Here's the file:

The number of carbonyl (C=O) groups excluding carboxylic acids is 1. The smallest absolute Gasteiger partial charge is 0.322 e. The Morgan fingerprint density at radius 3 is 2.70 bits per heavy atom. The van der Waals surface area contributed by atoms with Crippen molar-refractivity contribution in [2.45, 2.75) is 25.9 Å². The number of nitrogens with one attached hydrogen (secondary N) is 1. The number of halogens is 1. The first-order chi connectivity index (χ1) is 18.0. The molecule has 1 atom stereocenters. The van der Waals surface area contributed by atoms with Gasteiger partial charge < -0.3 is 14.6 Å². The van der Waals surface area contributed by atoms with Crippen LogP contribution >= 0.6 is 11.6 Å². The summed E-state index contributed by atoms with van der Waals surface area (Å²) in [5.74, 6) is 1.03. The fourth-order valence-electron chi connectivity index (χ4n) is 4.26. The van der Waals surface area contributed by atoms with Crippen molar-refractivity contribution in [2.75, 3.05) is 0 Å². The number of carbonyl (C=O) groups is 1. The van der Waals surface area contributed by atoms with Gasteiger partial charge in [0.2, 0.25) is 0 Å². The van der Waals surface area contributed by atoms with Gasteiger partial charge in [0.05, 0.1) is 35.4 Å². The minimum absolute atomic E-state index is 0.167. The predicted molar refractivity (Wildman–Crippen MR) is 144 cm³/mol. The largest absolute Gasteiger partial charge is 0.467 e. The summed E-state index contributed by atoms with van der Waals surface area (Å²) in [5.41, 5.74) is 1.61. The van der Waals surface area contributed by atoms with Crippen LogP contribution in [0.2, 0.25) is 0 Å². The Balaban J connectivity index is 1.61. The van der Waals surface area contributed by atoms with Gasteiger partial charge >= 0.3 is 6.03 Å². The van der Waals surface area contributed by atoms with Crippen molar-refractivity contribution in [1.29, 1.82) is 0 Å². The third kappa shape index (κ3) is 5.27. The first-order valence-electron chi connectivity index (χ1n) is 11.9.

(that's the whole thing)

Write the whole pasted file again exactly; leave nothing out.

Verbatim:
The number of carbonyl (C=O) groups excluding carboxylic acids is 1. The smallest absolute Gasteiger partial charge is 0.322 e. The Morgan fingerprint density at radius 3 is 2.70 bits per heavy atom. The van der Waals surface area contributed by atoms with Crippen molar-refractivity contribution in [2.45, 2.75) is 25.9 Å². The number of nitrogens with one attached hydrogen (secondary N) is 1. The number of halogens is 1. The first-order chi connectivity index (χ1) is 18.0. The molecule has 1 atom stereocenters. The van der Waals surface area contributed by atoms with Gasteiger partial charge < -0.3 is 14.6 Å². The van der Waals surface area contributed by atoms with Crippen LogP contribution >= 0.6 is 11.6 Å². The summed E-state index contributed by atoms with van der Waals surface area (Å²) in [5.74, 6) is 1.03. The fourth-order valence-electron chi connectivity index (χ4n) is 4.26. The van der Waals surface area contributed by atoms with Crippen molar-refractivity contribution in [2.75, 3.05) is 0 Å². The number of carbonyl (C=O) groups is 1. The van der Waals surface area contributed by atoms with Gasteiger partial charge in [0.2, 0.25) is 0 Å². The van der Waals surface area contributed by atoms with Gasteiger partial charge in [0.05, 0.1) is 35.4 Å². The minimum absolute atomic E-state index is 0.167. The predicted molar refractivity (Wildman–Crippen MR) is 144 cm³/mol. The largest absolute Gasteiger partial charge is 0.467 e. The summed E-state index contributed by atoms with van der Waals surface area (Å²) in [5.41, 5.74) is 1.61. The van der Waals surface area contributed by atoms with Crippen LogP contribution in [0.2, 0.25) is 0 Å². The Balaban J connectivity index is 1.61. The van der Waals surface area contributed by atoms with Gasteiger partial charge >= 0.3 is 6.03 Å². The van der Waals surface area contributed by atoms with Crippen molar-refractivity contribution in [1.29, 1.82) is 0 Å². The third kappa shape index (κ3) is 5.27. The first-order valence-electron chi connectivity index (χ1n) is 11.9.